Samoyed's should be combed first before they are brushed. When combing the dog, the hair should be held against the growth with one hand and then using the other hand to comb the hair downwards in the direction of hair growth. Keep going each section until no more hair comes out. If spots are found where the dog is shedding more than others, those sections can be done twice. The undercoat is what tangles and mats and so it is important to comb it well. When each section has been combed thoroughly it is important for each section to then be brushed. The hair will stick into the brush better, so this will ensure that all the loose and dead hairs are removed. The distinct look of the dog is to have the outer coat stand out from the body. To achieve this, after the dog has been brushed, run the brush through the hair in the opposite direction from its direction of growth.
Shaving or clipping the coat of the Samoyed is not recommended. It is important that their coat remains its natural length because it keeps them cool from the heat, warm from the cold, and also keeps their light pink skin from getting sun burnt. The dog can be trimmed a little in order to keep the dog clean. Using scissors when trimming the Samoyed can be difficult because they are a little rowdy. It is important to be as cautious and safe as possible and always know where the whole length of the scissors is. The other areas that need to be trimmed are the tops of the feet and the bottoms of the feet in between the pads. There is also the "bikini cut." This means under the anus needs to be trimmed to keep the dog clean. Be very careful when trimming this area.
The Samoyed must receive adequate exercise so they can vent their energy. When they are bored, they become very rambunctious and rowdy and even destructive. Their destructive behaviors are not only associated with separation anxiety but also with their boredom.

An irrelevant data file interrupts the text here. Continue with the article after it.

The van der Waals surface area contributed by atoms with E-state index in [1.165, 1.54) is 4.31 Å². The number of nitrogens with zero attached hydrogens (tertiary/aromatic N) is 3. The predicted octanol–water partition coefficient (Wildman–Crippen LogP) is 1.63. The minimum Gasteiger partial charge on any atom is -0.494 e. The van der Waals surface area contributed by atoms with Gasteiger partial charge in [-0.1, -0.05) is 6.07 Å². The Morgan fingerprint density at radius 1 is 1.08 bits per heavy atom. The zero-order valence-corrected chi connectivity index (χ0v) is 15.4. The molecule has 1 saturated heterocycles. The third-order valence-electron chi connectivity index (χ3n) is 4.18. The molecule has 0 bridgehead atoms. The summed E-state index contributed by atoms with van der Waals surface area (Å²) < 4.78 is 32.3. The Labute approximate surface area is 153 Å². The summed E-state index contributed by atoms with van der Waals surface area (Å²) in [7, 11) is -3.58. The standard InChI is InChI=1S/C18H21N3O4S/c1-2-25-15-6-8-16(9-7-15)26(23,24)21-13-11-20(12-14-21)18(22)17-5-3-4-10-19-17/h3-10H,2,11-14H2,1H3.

The Samoyed because of their intelligent and independent nature can be somewhat difficult to train, but will respond to patient and persistent training. Voice commands are all that is really necessary. The commands should be given with enthusiasm and this will make training a little more fun. The Samoyed is eager to please and therefore will respond better to training when they are praised for following a command. Samoyeds are not easy to train because they do become bored and distracted. It is important to make it fun and energetic for them. They are known to be somewhat resistant to obedience training. When training Samoyeds it is important for the owner to establish a difference between words of appreciation and reward and words of correction.
Respect training is definitely an option for the Samoyed owner. If you can train your Samoyed from a young age to be respectful, it can make living with your Samoyed much more pleasant. This can include training in the areas of, barking, chewing, jumping up, nipping, hanging onto objects, and so many other things. This is an excellent way to establish a leader and follower role relationship with your dog. Follower dogs are said to be happier because they are secure. They can trust that you have everything under control. They are also happier because they are going to be appreciated and complimented by people in public. They can also be confident that they know what the consequences of their actions are. They are going to be happier and healthier because they are using their brains and are spending time with the family they crave attention from.